The rulebook must be honoured. But delivering justice is of more immediate concern. It is now the turn of Calcutta University (CU) — after the West Bengal Board of Secondary Education and the West Bengal Council of Higher Secondary Education — to face the heat from Calcutta High Court, marking a fresh chapter in the marks muddle.
Throw out the rulebook and turn off the beaten track if it does not lead to justice, the court has directed CU. Responding to a plea from a BA examinee of the university, the high court has asked it to check two of her (four) Part-II papers again, if it finds any anomaly in the first round of assessment, even though the rulebook debars her from seeking a re-assessment.
The court’s helping hand to Rumki Das, a history (honours) examinee from Maharaja Shrish Chandra College of Shyambazar, may set a precedent for thousands of CU students who cannot request a review of their marks because of stringent varsity rules, say officials.
Rumki, who appeared for her Part-II examinations last year, scored just eight in her VIIIth paper and 26 in her VIth paper. She asked for a re-assessment of the papers but the rules, requiring a minimum aggregate of 160 marks in four honours papers for an applicant to seek a review, debarred her from doing so.
The student then approached Calcutta High Court, where Justice Maharaja Sinha ordered the university to produce the two answer-scripts in question. The lawyers’ ceasework intervened and when the court finally reopened, the case found itself in Justice Arun Mitra’s court.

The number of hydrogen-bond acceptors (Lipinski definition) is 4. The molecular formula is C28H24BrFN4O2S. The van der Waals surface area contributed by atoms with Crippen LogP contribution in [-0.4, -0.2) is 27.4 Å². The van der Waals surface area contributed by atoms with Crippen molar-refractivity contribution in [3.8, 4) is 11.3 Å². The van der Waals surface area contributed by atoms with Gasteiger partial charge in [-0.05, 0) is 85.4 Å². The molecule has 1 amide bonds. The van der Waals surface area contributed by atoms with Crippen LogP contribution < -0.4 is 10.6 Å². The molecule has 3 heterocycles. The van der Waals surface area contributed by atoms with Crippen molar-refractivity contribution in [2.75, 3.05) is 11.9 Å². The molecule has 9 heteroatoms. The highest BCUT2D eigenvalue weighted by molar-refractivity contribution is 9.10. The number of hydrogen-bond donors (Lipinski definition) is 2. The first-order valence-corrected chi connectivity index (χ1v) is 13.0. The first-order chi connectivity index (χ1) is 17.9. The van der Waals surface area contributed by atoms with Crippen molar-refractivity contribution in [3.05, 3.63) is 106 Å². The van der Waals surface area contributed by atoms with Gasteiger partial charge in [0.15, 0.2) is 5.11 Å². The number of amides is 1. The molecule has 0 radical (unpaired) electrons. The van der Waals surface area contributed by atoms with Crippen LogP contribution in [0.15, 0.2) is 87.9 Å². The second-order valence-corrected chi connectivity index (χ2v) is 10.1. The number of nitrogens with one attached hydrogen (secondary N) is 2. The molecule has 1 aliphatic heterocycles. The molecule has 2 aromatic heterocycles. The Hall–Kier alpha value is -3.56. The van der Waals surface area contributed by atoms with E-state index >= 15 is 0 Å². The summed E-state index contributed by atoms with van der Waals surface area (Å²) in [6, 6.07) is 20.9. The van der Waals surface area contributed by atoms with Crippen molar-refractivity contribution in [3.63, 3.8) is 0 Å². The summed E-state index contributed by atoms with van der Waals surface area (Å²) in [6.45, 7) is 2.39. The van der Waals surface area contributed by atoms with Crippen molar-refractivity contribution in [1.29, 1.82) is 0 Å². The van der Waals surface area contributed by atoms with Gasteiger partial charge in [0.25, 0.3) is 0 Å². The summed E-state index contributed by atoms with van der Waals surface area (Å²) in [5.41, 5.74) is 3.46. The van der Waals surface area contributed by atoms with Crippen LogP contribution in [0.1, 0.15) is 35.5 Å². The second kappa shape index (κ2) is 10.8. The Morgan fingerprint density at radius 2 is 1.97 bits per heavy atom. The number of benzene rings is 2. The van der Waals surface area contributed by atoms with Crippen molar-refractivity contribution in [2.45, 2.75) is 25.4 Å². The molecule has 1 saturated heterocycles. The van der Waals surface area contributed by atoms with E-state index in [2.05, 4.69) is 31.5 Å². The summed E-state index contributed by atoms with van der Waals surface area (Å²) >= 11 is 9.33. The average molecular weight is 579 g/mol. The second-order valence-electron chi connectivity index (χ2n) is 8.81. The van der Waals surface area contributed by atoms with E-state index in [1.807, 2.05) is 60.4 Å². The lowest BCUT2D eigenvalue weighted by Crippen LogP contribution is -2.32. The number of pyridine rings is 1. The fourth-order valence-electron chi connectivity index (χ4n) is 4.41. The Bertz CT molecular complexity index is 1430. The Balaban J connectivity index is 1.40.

The matter came up for hearing last week when the CU legal team — comprising Dipankar Datta, S. Patra and R.K. Basak — produced the answer-scripts. A scrutiny in court revealed that only one answer had been ‘marked’ in the VIIIth paper. That answer — tagged with a comment (“not logically argued”) — fetched Rumki eight marks, the total she got for the paper. The other answers were ticked but not assigned any marks.
Though the university’s legal team told the court that the rulebook did not grant Rumki the right of reassessment, lawyers Srijan Nayak and S.S. Koley pleaded that rules be overlooked for the sake of justice. Justice Mitra then directed the university’s controller of examinations to go over both the papers again and have them re-checked if any irregularity was found.
The university, which had recently been applauded by the high court for managing its assessment system much better than the Madhyamik Board or the Higher Secondary Council, must reply to the court’s posers by the end of this week. For the re-check, it has been granted three weeks.